An unmotivated seller will not want to give you their name, will tell you they are calling a lot of investors, will not give you the address of the house, insist that you come look at the house first before you talk, want to understand what it is that you do before they tell you anything, get offended when you ask questions. You don’t have time to waste with people who don’t want to work with you. So politely thank them for calling and recommend to them to contact a realtor to help them sell their home.

A lot of new investors are terrified of talking with sellers. What should I say? I don’t like cold calling? Well first – put out marketing pieces to get the seller to call you. Just be sure that you actually answer the phone and if they must go to a voice mail be sure to call them back with in an hour or less, because the motivated seller is going to call the next investor on the next sign, the next newspaper ad, or one of the other many letters they received in the mail. Don’t loose out on the deal because you are afraid to answer the phone or call them back.

So I would suggest sitting down and writing out some questions. First find out who they are and how they found you – you want to know what marketing works. Then ask your why questions above to find out their motivation. If they are motivated then you can start asking questions to see if you might be able to put together a deal. Tell me about the house? What is the address? Is it vacant? Have you been trying to sell it long? Why didn’t it sell? Does it need any repairs? What do you owe on the property? Is your loan current? If not, how far are you behind? What are your monthly payments? What is the least amount you would take for the house?

William cautions to not discuss numbers or specifics on price until you know they are truly motivated. And the main reason for this is that while you are discovering their motivation, you are also building up the sellers motivation in their own mind. You are making them feel motivated. They may drop their price in the initial phone call several times from the beginning of the call to the end as their motivation builds up and you don’t have to ask them to lower their price. And while you don’t really want to give them a number over the phone, you do want them to give you a number so you can determine if you want to take the time to view their house. If you are thinking $30,000 on the phone and they are thinking $60,000, then it probably is not worth your time viewing the property.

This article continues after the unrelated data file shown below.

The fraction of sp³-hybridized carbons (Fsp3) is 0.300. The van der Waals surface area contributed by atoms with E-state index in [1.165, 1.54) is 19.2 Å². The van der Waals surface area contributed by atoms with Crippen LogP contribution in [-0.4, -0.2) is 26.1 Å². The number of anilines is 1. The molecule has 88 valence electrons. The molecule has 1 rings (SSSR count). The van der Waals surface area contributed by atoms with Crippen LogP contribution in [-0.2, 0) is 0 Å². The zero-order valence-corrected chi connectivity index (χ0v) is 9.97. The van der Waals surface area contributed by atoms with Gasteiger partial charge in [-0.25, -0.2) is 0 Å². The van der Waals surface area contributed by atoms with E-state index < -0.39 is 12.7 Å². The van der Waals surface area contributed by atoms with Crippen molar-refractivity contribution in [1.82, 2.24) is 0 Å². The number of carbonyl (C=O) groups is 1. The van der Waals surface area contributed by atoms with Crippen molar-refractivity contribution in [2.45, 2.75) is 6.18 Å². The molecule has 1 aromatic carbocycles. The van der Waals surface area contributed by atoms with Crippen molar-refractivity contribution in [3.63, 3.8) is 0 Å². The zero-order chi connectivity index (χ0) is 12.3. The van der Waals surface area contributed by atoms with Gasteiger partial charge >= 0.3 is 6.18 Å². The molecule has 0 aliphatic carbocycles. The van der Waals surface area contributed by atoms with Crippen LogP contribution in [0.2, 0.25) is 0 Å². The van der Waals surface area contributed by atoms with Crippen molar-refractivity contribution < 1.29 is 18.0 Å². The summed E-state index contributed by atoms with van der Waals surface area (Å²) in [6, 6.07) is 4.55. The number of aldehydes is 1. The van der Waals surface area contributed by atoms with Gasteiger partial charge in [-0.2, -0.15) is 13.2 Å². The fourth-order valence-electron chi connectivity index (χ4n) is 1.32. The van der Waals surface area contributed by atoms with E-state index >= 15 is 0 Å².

Many times in the initial “Tell me your situation” question your sellers will answer many of these questions for you before you ask. But take the time to write out what it is you need to know to make a decision so you have all your questions ready and then find a study buddy and practice screening each other. Then the next time you get a seller call you will be more comfortable. And if you screw up a call – so what! They don’t know you, and you had a great learning experience, and who knows . . . you might get a deal.